Lesson Learned 2016 - The Positive

What did FIRST do particularly well this year?

The game.

Not just the game, but also the theme. At first it seemed jarring, but FIRST incorporated it into the game, the field, and everything else so well that it accomplished its goal admirably.

No game hint.

That is correct.

I think FIRST did a pretty good job of making Stronghold appeal more to the general public. The game wasn’t as easy to understand at first look as say, Aerial Assist, but most spectators were able to pick it up after a few matches. That combined with the theme made it extremely appealing to those not previously involved in FIRST.

For sure! An older couple had sat down next to me during Einstein who apparently wanted to check out the event that caused them a bit of trouble booking a hotel that week (they ended up at the Drury nearby). They seemed really impressed and asked a lot of questions excitedly. While it did take me about half a match to explain things in a high-level overview, they didn’t seem to lose interest and kept asking more.

As much as it seems to make sense that simple is always better, in this case, FIRST did a good job making a somewhat complex game that still captured the attention of the general public.

Also, I think the commitment theming helped out quite a bit.

Worlds, particularly from a spectator’s perspective. The game was really exciting, the matches were close, the streams were high quality, and #FIRSTChampsLive was honestly a huge step in the right direction. This was the first year that everything about worlds (from my perspective) was good, and I could see potential for it actually being a mainstream event.

Also, there was only one of them.

Full field view for streams at the Championship! As a fan of robotics, this was wonderful. Every stream should use at least part of the screen for a full field view. Otherwise the stream would have probably missed at least one of the times 330 righted themselves in the semis on Einstein.

The level of strategy in this game. The tradeoffs in design, options in defense selection, possibilities for defense and boulder starvation, multiple ways to score points, and everything else that made this game so much fun to play, watch, and discuss.

The webcast quality at champs was also amazing. I really like the full and split field views.

Any doubt I had about the theme was immediately diminished when they introduced teams for Einstein. That was awesome, and I hope a similar introduction is planned for future championship events as well.

This game was solid on a number of levels. Not the best game ever but definitely up there.

The streams for the Championship were really good.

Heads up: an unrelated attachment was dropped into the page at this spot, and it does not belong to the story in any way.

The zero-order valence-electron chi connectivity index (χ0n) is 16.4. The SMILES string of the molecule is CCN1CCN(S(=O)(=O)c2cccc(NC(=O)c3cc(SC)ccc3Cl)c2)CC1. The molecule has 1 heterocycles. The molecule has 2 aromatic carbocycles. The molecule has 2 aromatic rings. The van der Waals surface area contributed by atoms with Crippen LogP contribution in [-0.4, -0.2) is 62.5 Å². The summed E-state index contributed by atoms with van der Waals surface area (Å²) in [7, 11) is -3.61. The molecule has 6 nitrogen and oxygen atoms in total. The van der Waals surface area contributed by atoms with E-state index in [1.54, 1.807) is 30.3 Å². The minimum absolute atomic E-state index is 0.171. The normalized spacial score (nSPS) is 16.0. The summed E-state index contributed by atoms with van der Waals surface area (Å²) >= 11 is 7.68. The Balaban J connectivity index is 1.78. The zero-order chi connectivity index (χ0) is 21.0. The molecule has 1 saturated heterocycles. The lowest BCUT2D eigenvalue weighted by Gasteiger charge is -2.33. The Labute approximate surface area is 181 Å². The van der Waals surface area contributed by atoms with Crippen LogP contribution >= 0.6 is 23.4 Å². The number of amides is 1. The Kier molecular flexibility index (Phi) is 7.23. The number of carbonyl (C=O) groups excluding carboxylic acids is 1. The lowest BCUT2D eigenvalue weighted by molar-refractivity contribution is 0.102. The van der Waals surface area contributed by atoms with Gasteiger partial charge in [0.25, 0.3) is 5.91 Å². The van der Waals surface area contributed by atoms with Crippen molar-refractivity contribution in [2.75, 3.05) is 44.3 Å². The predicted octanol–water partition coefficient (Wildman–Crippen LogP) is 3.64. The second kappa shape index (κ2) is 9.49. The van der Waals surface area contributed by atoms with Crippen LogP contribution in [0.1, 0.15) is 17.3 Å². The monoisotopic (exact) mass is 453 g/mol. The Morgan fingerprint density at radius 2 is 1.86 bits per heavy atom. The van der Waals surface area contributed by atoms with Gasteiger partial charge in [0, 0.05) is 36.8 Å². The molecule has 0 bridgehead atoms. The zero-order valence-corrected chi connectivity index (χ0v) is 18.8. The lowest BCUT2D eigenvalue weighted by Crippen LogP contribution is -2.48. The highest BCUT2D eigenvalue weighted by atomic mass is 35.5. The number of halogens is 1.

The audio this year was far better in the upper deck than last year. I sat in the same spot as I did last year (very top row) and could hear the announcers and speakers.

Having the Einstein teams announced as they walked in was really nice.

The game was good and would go up as one my favorites with the addition of the defense selection which added a new strategy aspect.

The display screens between matches were excellent! Quick visuals of the game breakdown, what alliances accomplished during a match, & how many RPs they gained was helpful for participants and spectators.

Watching that from home felt like watching the Olympics. I absolutely loved it.

The entire game, the theme, the engineering challenges, the diversity of design, the Game Sense Champs coverage, the exciting eliminations. FIRST hit it out of the park with Stronghold.

Great game with few issues.

The theme was great and I hope they continue to use clear themes in future games.

No human player scoring… yeah I know it probably won’t last but this is a robotics contest not who can throw the best contest.

No Coopertition points.

Champs stream was great.

Score cards were almost great.

Heavily themed games can actually be really good.

Scoring was pretty balanced.

End Game!!!

The OM5P-AN “robot radio” was a (very slightly qualified) success. Though the way some teams chose to mount them exposed a potential susceptibility to repeated impacts in one direction, the on-field performance was much more than satisfactory. Choosing a device with open firmware (rather than one with unanalyzable proprietary software) worked great. It was especially nice to be able to power it via the Ethernet connector.

Strategically this game was awesome- loads better to scout/strategize in than last year… Our scouts certainly weren’t as bored as least year.

Raising the tower health to 10 was nice for champs. I liked the change, it certainly changed the strategy for quals & elims.

No co-op thank god! :yikes:

The game! I think having Disney Imagineering involved helped a great deal. Last year’s warehouse stacking simulation was so hard to explain to non-FIRST people and generate excitement.

I think the GDC struck a very good balance between “one really good robot can carry the alliance” and “all robots need to contribute something for the alliance to succeed”.

One good team could breach the defenses alone. A great team might even have been able to weaken the tower alone. However, I can’t think of any that could do both in the same match. However, two decent teams working together could do it without too much difficulty.

It was impossible for two teams to capture the tower without the help of the third bot, but even most struggling teams could make their way to the batter to complete the capture.

There was a lot to be done. It required teamwork, but not three superstars.